J.R.E. Lee III, who was appointed interim FAMU athletic director 12 months ago, has made moves for FAMU athletics that no one has ever made.
FAMU football is Division 1-A. The athletic department has a contract with a broadcast company worth up to $25 million. There’s now a five-member athletics marketing staff and football fans can expect skyboxes for the next season.
What’s different about Lee? Perhaps it’s the rich heritage he has to live up to.
Lee’s grandfather, J.R.E. Lee, Sr., was FAMU’s fourth president. His dad, J.R.E. Jr., was FAMU’s chief financial officer for more than 40 years and later became vice president. Or perhaps it’s Lee’s nearly 20-year experience as a businessman.
But those closest to the 1960 FAMU graduate say it’s his life experiences and his insatiable drive for the best that make him do what others say can never be done.
“He has great vision,” said Jim Corbin, a childhood friend and former business partner of Lee. “He’s tenacious.”
Corbin, chairman of the FAMU Board of Trustees, said he’s known Lee since the two were in grade school at FAMU DRS. He said Lee is the “most compassionate, caring person” but can be “very tough.”
Alfred “Al” McCoy, who was college pals with Lee and worked as his assistant, attributes Lee’s accomplishments to his “aggressive approach” to business.
“He came in with a different frame of reference,” McCoy said. McCoy, 75, said Lee has experience no one can top.
“(Most people) don’t know what’s good or what’s bad. They do the same thing they always have done. They have never been any where else.”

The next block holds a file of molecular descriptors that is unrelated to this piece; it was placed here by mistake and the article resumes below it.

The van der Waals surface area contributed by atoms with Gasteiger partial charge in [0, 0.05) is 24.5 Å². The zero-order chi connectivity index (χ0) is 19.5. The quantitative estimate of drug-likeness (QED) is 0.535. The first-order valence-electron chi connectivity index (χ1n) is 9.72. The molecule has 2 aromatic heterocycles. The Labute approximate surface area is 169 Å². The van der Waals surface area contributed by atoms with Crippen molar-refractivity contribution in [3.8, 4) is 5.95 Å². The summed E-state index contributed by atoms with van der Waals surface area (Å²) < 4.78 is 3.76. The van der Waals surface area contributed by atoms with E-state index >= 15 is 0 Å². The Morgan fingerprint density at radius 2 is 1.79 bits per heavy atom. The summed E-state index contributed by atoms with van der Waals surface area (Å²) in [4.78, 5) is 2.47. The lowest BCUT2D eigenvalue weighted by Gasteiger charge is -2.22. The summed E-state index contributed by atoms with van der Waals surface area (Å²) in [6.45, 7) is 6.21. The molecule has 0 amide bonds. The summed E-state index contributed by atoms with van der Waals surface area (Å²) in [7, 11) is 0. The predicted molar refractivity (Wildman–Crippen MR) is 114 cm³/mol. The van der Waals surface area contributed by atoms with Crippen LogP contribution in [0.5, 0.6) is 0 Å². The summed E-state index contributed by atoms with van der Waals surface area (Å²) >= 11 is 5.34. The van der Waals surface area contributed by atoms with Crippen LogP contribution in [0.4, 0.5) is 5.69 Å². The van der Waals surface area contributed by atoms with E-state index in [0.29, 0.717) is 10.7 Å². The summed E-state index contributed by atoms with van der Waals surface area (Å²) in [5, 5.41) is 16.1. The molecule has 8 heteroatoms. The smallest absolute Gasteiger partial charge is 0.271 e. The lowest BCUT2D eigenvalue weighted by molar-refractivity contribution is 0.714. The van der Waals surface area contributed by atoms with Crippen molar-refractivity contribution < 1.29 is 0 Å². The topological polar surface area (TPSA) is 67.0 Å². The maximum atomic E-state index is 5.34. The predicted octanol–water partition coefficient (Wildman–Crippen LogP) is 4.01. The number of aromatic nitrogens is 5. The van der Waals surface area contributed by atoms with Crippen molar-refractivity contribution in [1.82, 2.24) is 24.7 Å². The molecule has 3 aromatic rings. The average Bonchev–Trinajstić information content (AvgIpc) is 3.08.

That’s not the case for Lee, who has worked across the country in athletics since 1963.
For several years, he was an assistant football coach at several small colleges until he landed an assistant football coaching job at the University of Kansas in 1970. After a few years, he moved on to become assistant athletic director at the University of Wisconsin and finally director of athletics at Tennessee State University.
Lee left TSU in 1985 to fully devote his time to radio broadcast investments. At one point, Lee owned 14 radio stations in the South until his company, Silver Star Communications, folded in the late 1980s.
When he heard that former athletic director Ken Riley was leaving, Lee was ready to bring those experiences to FAMU.
“I knew this school deserved to be in the upper echelons in Division 1-A; I just never knew I was going to be the one to do it.”
His background in broadcasting played an integral part in him securing the TV deal with Urban Broadcasting Company .
“From a recruiting point of view, in the area of football they (potential recruits) want two things: No. 1 they want to be on TV every time they play and No. 2 they want to play against the very best,” Lee said.
“And that’s exactly what I’m trying to do.”